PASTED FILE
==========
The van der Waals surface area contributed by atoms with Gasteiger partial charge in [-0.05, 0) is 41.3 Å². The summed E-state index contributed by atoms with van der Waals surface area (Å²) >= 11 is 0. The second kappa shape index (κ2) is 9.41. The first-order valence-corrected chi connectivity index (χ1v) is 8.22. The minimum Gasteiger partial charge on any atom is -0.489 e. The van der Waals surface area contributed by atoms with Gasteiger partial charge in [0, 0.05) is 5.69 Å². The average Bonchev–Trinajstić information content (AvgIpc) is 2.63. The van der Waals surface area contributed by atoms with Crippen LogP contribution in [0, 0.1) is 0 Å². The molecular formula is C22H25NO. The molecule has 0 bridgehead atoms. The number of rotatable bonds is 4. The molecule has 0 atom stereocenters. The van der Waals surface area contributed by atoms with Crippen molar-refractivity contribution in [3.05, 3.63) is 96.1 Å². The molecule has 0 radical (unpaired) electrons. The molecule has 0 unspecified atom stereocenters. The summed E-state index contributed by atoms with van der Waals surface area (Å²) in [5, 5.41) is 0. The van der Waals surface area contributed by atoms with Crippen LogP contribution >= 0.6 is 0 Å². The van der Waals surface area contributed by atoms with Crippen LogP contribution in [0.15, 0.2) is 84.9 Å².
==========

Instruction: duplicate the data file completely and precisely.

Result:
The van der Waals surface area contributed by atoms with Gasteiger partial charge in [-0.05, 0) is 41.3 Å². The summed E-state index contributed by atoms with van der Waals surface area (Å²) >= 11 is 0. The second kappa shape index (κ2) is 9.41. The first-order valence-corrected chi connectivity index (χ1v) is 8.22. The minimum Gasteiger partial charge on any atom is -0.489 e. The van der Waals surface area contributed by atoms with Gasteiger partial charge in [0, 0.05) is 5.69 Å². The average Bonchev–Trinajstić information content (AvgIpc) is 2.63. The van der Waals surface area contributed by atoms with Crippen LogP contribution in [0, 0.1) is 0 Å². The molecular formula is C22H25NO. The molecule has 0 bridgehead atoms. The number of rotatable bonds is 4. The molecule has 0 atom stereocenters. The van der Waals surface area contributed by atoms with Crippen molar-refractivity contribution in [3.05, 3.63) is 96.1 Å². The molecule has 0 radical (unpaired) electrons. The molecule has 0 unspecified atom stereocenters. The summed E-state index contributed by atoms with van der Waals surface area (Å²) in [5, 5.41) is 0. The van der Waals surface area contributed by atoms with Crippen LogP contribution >= 0.6 is 0 Å². The van der Waals surface area contributed by atoms with Crippen LogP contribution in [0.15, 0.2) is 84.9 Å².